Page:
Arthur Millers "The Crucible"

Essay by CKY1988College, UndergraduateA-, October 2004

download word file, 10 pages 0.0

Downloaded 29 times

Arthur Miller demonstrated the familiarities of the life he lived in the 1950's and of everyday life we live and he lived in through his plays. He communicates through his work to the way people are in society. The extreme witch hysteria of The Crucible deteriorates the rational and emotional stability of our world's citizens. He exploits the population's weakest qualities, and insecurities. In Arthur Millers' The Crucible the breakdown in social order in act 4 led to the tragedy that saw innocent souls hang on the accusation of witchcraft.

Miller's way of writing plays which relate to our lives and the way in which we do things and treat one another is very interesting. He seems to see the world a different perspective to most people and expresses our everyday actions and the things we do wrong in another form. The audience should see parallels in the play to happenings in our every day life.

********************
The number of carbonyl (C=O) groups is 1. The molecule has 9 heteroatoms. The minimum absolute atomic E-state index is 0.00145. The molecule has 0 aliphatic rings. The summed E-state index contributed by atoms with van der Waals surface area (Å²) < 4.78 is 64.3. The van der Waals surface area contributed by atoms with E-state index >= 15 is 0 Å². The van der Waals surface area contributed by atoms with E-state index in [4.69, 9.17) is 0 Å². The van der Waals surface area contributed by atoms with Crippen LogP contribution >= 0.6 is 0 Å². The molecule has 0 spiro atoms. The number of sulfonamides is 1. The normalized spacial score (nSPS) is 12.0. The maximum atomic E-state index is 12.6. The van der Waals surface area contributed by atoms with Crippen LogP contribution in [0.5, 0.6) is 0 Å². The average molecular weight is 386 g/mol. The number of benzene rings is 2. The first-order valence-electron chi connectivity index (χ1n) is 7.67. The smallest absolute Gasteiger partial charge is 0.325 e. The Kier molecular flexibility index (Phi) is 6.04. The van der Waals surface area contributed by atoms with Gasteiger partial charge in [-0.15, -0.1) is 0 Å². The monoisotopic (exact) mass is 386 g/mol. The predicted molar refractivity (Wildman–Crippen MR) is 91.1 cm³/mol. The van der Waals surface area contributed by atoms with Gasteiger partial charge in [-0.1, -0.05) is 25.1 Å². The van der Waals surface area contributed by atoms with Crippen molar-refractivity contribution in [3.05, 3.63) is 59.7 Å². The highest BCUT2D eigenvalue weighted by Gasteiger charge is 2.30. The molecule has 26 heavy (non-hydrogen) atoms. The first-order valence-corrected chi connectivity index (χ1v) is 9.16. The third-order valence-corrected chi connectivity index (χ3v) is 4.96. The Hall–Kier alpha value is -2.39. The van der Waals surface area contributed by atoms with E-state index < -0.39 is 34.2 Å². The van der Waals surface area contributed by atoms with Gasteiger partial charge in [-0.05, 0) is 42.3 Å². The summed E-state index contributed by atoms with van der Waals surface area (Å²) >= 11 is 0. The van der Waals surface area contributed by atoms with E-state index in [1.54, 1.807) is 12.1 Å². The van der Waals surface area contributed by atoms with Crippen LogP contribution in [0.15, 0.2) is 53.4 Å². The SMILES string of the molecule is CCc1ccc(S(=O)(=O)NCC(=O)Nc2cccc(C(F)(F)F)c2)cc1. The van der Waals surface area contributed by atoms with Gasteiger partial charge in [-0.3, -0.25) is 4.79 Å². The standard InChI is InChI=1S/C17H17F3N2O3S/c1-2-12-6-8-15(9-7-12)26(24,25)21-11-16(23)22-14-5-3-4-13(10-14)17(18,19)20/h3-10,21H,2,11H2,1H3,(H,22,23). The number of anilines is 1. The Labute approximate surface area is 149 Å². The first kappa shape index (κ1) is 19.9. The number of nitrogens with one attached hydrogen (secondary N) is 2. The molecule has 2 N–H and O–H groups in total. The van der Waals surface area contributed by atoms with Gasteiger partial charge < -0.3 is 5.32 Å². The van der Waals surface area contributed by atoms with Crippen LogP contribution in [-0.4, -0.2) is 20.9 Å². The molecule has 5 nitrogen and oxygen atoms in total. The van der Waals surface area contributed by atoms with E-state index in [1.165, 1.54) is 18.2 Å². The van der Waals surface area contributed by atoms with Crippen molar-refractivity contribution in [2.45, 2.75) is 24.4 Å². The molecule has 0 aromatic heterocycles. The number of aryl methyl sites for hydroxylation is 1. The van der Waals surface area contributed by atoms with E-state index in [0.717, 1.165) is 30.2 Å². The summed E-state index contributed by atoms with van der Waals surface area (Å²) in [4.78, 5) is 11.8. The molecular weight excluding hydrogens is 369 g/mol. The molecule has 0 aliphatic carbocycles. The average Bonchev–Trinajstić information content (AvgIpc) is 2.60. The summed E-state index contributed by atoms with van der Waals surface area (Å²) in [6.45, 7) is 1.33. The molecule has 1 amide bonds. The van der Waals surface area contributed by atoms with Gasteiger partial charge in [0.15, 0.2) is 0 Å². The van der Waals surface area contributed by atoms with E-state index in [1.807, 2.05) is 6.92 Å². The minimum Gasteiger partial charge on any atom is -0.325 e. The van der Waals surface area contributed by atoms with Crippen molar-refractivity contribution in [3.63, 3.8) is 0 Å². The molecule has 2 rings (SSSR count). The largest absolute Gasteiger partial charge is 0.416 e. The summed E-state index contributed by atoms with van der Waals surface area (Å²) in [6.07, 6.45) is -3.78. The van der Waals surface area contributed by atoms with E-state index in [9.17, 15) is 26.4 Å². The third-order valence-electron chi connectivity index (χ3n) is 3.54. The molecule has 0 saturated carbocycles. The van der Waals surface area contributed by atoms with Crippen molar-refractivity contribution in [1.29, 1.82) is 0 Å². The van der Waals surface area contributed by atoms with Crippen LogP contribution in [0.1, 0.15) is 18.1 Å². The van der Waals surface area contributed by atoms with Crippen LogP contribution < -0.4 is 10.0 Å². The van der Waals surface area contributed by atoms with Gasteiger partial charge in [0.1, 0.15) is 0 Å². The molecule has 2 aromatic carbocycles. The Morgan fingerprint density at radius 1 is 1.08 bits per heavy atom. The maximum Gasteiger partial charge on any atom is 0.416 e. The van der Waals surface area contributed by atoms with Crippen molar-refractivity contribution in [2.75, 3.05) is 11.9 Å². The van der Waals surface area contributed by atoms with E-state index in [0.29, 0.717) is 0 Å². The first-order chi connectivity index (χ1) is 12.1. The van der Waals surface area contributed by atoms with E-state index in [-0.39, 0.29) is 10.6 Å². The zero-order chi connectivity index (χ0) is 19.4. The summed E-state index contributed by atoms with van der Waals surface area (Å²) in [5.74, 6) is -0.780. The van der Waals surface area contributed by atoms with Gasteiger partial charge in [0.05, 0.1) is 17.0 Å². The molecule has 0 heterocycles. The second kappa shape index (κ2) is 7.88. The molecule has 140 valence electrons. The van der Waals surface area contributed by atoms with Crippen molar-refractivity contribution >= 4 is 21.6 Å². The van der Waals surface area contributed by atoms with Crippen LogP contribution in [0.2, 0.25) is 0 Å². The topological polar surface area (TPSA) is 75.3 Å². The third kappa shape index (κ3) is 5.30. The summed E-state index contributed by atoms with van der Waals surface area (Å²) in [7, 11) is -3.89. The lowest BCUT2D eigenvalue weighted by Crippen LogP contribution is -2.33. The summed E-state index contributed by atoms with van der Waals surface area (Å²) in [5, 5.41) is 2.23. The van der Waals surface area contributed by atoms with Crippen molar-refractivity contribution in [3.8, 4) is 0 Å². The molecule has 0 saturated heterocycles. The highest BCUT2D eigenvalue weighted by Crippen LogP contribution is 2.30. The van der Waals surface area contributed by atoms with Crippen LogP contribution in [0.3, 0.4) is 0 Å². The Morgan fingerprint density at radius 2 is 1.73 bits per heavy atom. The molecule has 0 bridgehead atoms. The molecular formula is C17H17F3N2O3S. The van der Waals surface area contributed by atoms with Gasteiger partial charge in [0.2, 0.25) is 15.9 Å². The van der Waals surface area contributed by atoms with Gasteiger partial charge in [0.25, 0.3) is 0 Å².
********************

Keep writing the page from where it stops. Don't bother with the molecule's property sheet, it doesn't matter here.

The Crucible was written in the middle of the McCarthy political "witch-hunt" in America. The play relates to the fears in America that the philosophy of communism was spreading there and would eventually undermine and destroy capitalism and the American way of life. Almost any criticism the government received, in the eyes of McCarthy was not acceptable. A petition for communist sympathisers was set up in which Miller signed. He was asked to confess to signing his name. He quoted:

"In truth, I had supported these various causes to express my fear of fascism and my alienation from the waste of potential in America while knowing nothing about life under any socialist regime"

The activities seemed to have been linked in Millers mind with witchcraft trials two centuries ago. Miller saw these public confessions as parallels with the naming at Salem in 1962. Similar...